New reports reveal that the National Security Agency's unconstitutional spying programs were even broader than originally believed. Recently leaked documents revealed that the NSA has access to hundreds of millions of Yahoo and Gmail user accounts, many belonging to Americans.
I imagine that call between President Obama and Merkel was a tad awkward. But I digress …
Just last week Lisa Monaco, assistant to the President on homeland security and counter-terrorism, published what can best be described as a limp-wristed attempt to ease Americans fears about the NSA's surveillance practices. Unfortunately, the barely over 350-word piece does little to stifle fears over privacy concerns, and does even less to defend the practices.
Take, for example, this line: "The U.S. government is not operating unrestrained. We are not listening to every phone call or reading every e-mail." OH! Good! The NSA isn't intercepting every private phone and email communication! Hurrah! Civil liberties live to see another day!
Come on? Is that the best defense the administration can come up with? Since Edward Snowden's leaks first came to light in May, a steady stream of leaked intelligence has shown just how broad the NSA's surveillance program is. And it should terrify any Americans who value their constitutional rights.
But there is good news on the horizon. On Tuesday, a bipartisan coalition of House members including Reps. Justin Amash, John Conyers, and Jim Sensenbrenner introduced the USA Freedom Act, H.R. 3361, which would reform parts of the USA Patriot Act to bar the federal government from collecting Americans' telephone records and internet activity without a proper warrant. A comparable version of the bill has been introduced by Patrick Leahy in the Senate.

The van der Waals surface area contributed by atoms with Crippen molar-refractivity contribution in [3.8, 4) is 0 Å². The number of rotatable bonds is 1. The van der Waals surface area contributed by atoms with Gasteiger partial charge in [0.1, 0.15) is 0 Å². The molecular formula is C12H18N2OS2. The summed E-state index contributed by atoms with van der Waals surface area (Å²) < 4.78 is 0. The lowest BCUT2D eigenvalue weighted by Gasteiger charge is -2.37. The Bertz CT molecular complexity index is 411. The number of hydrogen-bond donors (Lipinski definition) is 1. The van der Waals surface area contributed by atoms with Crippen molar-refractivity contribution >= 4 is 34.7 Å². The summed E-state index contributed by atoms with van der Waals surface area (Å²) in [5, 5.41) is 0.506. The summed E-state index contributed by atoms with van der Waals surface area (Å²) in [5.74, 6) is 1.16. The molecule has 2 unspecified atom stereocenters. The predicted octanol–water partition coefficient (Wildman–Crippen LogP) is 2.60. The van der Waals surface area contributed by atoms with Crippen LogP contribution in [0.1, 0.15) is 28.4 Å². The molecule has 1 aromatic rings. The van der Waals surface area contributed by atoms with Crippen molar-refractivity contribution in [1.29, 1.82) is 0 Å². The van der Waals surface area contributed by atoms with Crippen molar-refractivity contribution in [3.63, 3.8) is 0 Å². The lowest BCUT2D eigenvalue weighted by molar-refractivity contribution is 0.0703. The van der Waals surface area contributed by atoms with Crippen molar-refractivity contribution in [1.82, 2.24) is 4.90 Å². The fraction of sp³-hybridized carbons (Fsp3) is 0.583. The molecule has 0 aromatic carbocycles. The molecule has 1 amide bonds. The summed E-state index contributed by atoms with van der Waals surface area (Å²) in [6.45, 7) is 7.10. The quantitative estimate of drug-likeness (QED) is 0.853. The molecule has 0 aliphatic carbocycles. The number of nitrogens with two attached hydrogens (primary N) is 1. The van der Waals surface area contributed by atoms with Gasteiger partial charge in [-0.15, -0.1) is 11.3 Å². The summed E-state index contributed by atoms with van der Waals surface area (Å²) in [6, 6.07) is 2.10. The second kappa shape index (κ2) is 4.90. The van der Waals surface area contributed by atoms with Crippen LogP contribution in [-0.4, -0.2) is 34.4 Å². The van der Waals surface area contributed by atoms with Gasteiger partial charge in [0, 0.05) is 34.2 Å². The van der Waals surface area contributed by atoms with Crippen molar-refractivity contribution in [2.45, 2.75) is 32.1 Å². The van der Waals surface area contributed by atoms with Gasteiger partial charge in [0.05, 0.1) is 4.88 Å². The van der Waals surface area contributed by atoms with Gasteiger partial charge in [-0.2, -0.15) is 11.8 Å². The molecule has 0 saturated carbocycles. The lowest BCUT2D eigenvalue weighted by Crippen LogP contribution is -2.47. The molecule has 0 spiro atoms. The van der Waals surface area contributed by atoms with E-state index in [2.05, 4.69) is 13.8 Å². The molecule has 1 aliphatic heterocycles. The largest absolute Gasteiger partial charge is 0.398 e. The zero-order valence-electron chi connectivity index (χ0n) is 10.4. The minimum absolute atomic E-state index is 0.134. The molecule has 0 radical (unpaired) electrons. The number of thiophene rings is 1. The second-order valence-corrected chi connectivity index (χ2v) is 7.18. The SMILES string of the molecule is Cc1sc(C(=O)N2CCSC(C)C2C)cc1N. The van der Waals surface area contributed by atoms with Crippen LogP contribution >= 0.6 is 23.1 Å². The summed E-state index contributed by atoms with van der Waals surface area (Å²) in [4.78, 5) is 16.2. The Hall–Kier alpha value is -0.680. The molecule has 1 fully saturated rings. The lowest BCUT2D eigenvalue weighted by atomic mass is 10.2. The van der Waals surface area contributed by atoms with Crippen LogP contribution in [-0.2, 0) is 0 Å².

In a release from Rep. Justin Amash's office, the congressman is quoted saying "The days of unfettered spying on the American people are numbered." Actual hurrah!
This is a second attempt to curb the massive, unrestrained surveillance on innocent Americans, justified by the specter of a lingering national security threat. The Conyers-Amash Amendment which previously attempted to do so failed by just 12 votes in July. The vote was a rare one for Capitol Hill, with the split being almost evenly Republican and Democrat.
This time around, both parties need to listen to the American people. Polling shows that 58% of Americans do not approve of the blanket data collection policy. Interestingly, young Americans have the highest level of disapproval over the phone surveillance program of any age group, according to a Pew Research/Washington Post Poll.
This battle shouldn't come down to warhawks vs. peaceniks. This is a matter of defending Americans' most basic rights secured under the Fourth Amendment. There is always a need to be wary of threats posed to our nation in the post-9/11 era, but that certainly doesn't justify giving up our most basic liberties.